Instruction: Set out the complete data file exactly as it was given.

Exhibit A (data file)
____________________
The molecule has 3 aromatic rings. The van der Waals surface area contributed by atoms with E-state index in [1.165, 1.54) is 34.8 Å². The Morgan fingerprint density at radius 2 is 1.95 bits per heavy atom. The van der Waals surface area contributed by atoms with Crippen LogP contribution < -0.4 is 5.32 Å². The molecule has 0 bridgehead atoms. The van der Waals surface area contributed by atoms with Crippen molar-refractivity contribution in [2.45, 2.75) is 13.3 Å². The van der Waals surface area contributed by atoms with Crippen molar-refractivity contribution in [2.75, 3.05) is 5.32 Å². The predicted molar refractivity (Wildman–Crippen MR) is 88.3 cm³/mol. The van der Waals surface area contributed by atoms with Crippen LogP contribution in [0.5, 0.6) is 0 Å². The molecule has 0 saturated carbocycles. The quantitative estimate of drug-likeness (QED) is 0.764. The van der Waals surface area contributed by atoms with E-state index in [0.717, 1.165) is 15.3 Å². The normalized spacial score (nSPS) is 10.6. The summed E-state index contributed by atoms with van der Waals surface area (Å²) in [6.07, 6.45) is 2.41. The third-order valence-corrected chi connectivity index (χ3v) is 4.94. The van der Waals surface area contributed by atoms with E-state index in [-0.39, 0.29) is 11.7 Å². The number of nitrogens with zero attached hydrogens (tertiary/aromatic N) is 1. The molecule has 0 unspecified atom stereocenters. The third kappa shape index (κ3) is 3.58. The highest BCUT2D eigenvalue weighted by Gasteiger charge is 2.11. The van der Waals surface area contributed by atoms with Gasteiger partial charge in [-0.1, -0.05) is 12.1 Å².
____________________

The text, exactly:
The molecule has 3 aromatic rings. The van der Waals surface area contributed by atoms with E-state index in [1.165, 1.54) is 34.8 Å². The Morgan fingerprint density at radius 2 is 1.95 bits per heavy atom. The van der Waals surface area contributed by atoms with Crippen LogP contribution < -0.4 is 5.32 Å². The molecule has 0 bridgehead atoms. The van der Waals surface area contributed by atoms with Crippen molar-refractivity contribution in [2.45, 2.75) is 13.3 Å². The van der Waals surface area contributed by atoms with Crippen molar-refractivity contribution in [2.75, 3.05) is 5.32 Å². The predicted molar refractivity (Wildman–Crippen MR) is 88.3 cm³/mol. The van der Waals surface area contributed by atoms with Crippen LogP contribution in [0.5, 0.6) is 0 Å². The molecule has 0 saturated carbocycles. The quantitative estimate of drug-likeness (QED) is 0.764. The van der Waals surface area contributed by atoms with E-state index in [0.717, 1.165) is 15.3 Å². The normalized spacial score (nSPS) is 10.6. The summed E-state index contributed by atoms with van der Waals surface area (Å²) in [6.07, 6.45) is 2.41. The third-order valence-corrected chi connectivity index (χ3v) is 4.94. The van der Waals surface area contributed by atoms with E-state index in [-0.39, 0.29) is 11.7 Å². The number of nitrogens with zero attached hydrogens (tertiary/aromatic N) is 1. The molecule has 0 unspecified atom stereocenters. The third kappa shape index (κ3) is 3.58. The highest BCUT2D eigenvalue weighted by Gasteiger charge is 2.11. The van der Waals surface area contributed by atoms with Gasteiger partial charge in [-0.1, -0.05) is 12.1 Å².